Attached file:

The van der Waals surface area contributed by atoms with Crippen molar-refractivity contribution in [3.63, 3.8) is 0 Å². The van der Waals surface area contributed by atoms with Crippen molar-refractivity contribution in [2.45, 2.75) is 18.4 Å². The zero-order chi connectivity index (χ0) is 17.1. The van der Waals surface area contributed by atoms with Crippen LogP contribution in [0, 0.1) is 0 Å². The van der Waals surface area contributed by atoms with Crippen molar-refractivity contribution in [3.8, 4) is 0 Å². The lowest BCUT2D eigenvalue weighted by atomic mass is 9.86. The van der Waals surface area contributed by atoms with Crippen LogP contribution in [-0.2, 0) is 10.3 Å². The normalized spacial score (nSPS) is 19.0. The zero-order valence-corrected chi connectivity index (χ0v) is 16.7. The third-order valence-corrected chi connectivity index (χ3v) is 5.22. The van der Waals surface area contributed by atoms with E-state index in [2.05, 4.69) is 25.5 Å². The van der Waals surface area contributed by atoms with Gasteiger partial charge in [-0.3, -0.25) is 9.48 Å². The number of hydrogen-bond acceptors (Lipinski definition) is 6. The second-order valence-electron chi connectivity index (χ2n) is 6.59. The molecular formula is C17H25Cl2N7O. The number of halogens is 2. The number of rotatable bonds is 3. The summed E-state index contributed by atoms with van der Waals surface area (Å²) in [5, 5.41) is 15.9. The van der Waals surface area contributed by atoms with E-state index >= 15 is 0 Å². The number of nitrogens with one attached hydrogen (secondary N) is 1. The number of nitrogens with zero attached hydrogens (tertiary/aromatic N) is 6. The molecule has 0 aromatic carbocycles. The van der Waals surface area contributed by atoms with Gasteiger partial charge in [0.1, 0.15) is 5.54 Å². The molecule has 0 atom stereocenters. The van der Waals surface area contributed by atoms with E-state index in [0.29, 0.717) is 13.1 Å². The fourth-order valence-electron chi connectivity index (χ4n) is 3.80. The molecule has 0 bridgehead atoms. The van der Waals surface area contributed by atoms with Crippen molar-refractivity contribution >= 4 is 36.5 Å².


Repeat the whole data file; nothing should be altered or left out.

The van der Waals surface area contributed by atoms with Crippen molar-refractivity contribution in [3.63, 3.8) is 0 Å². The van der Waals surface area contributed by atoms with Crippen molar-refractivity contribution in [2.45, 2.75) is 18.4 Å². The zero-order chi connectivity index (χ0) is 17.1. The van der Waals surface area contributed by atoms with Crippen LogP contribution in [0, 0.1) is 0 Å². The van der Waals surface area contributed by atoms with Crippen molar-refractivity contribution in [3.8, 4) is 0 Å². The lowest BCUT2D eigenvalue weighted by atomic mass is 9.86. The van der Waals surface area contributed by atoms with Crippen LogP contribution in [-0.2, 0) is 10.3 Å². The normalized spacial score (nSPS) is 19.0. The zero-order valence-corrected chi connectivity index (χ0v) is 16.7. The third-order valence-corrected chi connectivity index (χ3v) is 5.22. The van der Waals surface area contributed by atoms with E-state index in [2.05, 4.69) is 25.5 Å². The van der Waals surface area contributed by atoms with Gasteiger partial charge in [-0.3, -0.25) is 9.48 Å². The number of hydrogen-bond acceptors (Lipinski definition) is 6. The second-order valence-electron chi connectivity index (χ2n) is 6.59. The molecular formula is C17H25Cl2N7O. The number of halogens is 2. The number of rotatable bonds is 3. The summed E-state index contributed by atoms with van der Waals surface area (Å²) in [5, 5.41) is 15.9. The van der Waals surface area contributed by atoms with E-state index >= 15 is 0 Å². The number of nitrogens with one attached hydrogen (secondary N) is 1. The number of nitrogens with zero attached hydrogens (tertiary/aromatic N) is 6. The molecule has 0 aromatic carbocycles. The van der Waals surface area contributed by atoms with Gasteiger partial charge in [0.1, 0.15) is 5.54 Å². The molecule has 0 atom stereocenters. The van der Waals surface area contributed by atoms with E-state index in [0.29, 0.717) is 13.1 Å². The fourth-order valence-electron chi connectivity index (χ4n) is 3.80. The molecule has 0 bridgehead atoms. The van der Waals surface area contributed by atoms with Crippen molar-refractivity contribution >= 4 is 36.5 Å².